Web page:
"If the majority of people in America were for gay marriage, would it be fair if one person or a small group of people who opposed it were successful at keeping it illegal?" IF there were a RIGHT to not have gay marriage, then....yes, it would be fair. (Surprised?) There is no such right. Again, the whims of the majority have nothing to do with rights."

    "What if the minority opposition felt that just viewing gay couples and knowing that it was legal for them to be together was an affront to heterosexual couples everywhere?" You don't have a right to not be offended. "What if the minority opposition felt that just viewing heterosexual couples and knowing that it was legal for them to be together was an affront to homosexual couples everywhere?" Put like that, it isn't even a question to you, is it?

    "What if they couldn't escape viewing married gay couples on the street, in the workplace, etc?"....."What if they couldn't escape viewing married heterosexual couples on the street, in the workplace, etc?" So...what if?

    "Are you then saying that Constitutionally the gay couples seeking the right to be married should be forced to concede those rights for fear of offending the minority?" Not at all. I'm also not saying if heterosexuals were in the minority that they should concede the right of marriage for fear of offending the minority. This gets into a rather lengthy discussion, but if you want to go there to where how state benefits that accrue to one group of citizens have to accrue to all groups under equal protection, say the word and off we will go.

    "You want the minority to have a voice - as long as it is your voice. I want to have a voice, lest my voice become the minority." I disagree. I realize you wan to use the government as a proselytizing and enforcement arm for your religion so that you don't become the minority. All I ask for in regard to religion is neutrality from the state. I don't ask for a banner that says "No God". You demand a banner that says there is. You do no want neutrality, you want preference. Outside of the state you can have as loud a voice as you want, and that is all I ask for us.

    ReplyDelete
  51. I don't want the government to speak for me. In fact, if you read posts other than this one, my personal preference is to have the government get the hell out of just about everything. I think that the department of education is one of the first things that needs to go - in its entirety. That would solve your problem - having the state "insert" religion by placing it in schools - and mine - having the state tell your children that the government knows better than parents what is and is not proper to learn, eat and do.

    I have just one final question: Why have you consistently refused to address the issue that Jim and I both brought up? Namely: if the Founders were so dead set on ensuring that religion and state were NEVER to be intermingled, why did they consistently hold religious services in the capitol building? And why, since 1789, have they used taxpayer dollars to pay a Christian minister to open Congressional sessions with Christian prayer? There is even a dedicated Congressional Prayer Room in the Capitol building where weekly rosary prayer services are still held. (Wednesdays at 11am, if you'd like to attend.)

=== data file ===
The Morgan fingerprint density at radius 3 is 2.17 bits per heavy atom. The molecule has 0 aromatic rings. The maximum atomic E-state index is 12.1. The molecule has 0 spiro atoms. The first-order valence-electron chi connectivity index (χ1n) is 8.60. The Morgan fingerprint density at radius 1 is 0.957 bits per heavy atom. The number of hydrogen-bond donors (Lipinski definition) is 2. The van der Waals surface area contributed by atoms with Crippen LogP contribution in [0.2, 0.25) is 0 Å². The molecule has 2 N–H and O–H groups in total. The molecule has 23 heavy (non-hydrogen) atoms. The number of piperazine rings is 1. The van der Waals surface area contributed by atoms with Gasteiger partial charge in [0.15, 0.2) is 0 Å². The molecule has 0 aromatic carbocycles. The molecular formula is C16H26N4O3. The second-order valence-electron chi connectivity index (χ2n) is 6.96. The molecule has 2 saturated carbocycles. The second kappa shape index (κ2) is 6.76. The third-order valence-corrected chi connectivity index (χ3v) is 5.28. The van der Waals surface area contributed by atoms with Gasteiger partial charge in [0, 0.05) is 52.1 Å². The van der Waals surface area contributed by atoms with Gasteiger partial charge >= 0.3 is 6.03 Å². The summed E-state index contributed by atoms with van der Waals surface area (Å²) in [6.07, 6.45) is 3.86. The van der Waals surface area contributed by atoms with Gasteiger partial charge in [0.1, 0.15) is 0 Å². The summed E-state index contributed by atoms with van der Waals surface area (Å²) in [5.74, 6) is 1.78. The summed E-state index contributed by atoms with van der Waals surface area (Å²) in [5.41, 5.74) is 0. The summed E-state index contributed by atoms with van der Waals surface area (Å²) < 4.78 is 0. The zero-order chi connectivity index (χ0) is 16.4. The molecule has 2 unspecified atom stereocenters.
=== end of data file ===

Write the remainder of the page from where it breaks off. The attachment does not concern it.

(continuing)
You say a wise man says that you can't tell the same joke over and over and still get people to laugh. Well, a wise man once told me that if you argue with an idiot he will drag you down to his level and beat you with experience. It's clear that we have both ignored good advice.

    ReplyDelete
  52. Well, we did manage civil discourse until you stooped to calling me an idiot. The final defense of the beaten is ad hominem attack.
    You lose.
    Thank you for the opportunity to expose your ignorance, poor logic, and revisionist history. There was never much hope that facts would influence you, but, hopefully,there was someone reading this to whom facts,evidence, and logic do matter.

    ReplyDelete
  53. Actually, the first move of the beaten is to refuse to address a salient point - which you continue to do. I have plenty of "defense" in reserve - I'm simply waiting for you to address those points before I bother moving forward. Your failure to answer those in conjunction with your insistence on declaring a win by fiat will also be taken into consideration by those who value facts, evidence, and logic.

    Incidentally, I ignored the obvious digs at my intellect - being that it is obviously inferior to yours based on nothing more substantial than my continued disagreement with you. I also ignored the pedagogical way in which you attempted to educate me on the meanings of words that I have no difficulty in understanding. You can call someone an idiot without saying the word idiot, and you have been doing that since the very first comment you posted.

    ReplyDelete
  54. For those of you just joining, let me explain. No, is too much, let me sum up.

    Jim: How do you address the fact that the Founding Fathers instituted religious rituals in Government? They began Congressional sessions with prayer and held Christian services inside the Capitol building.

    John: But this long list of Presidents all said things about why religion and government should be kept separate.

    Jim: That's an interesting point. How do you address the fact that the Founding Fathers instituted religious rituals in Government? They began Congressional sessions with prayer and held Christian services inside the Capitol building.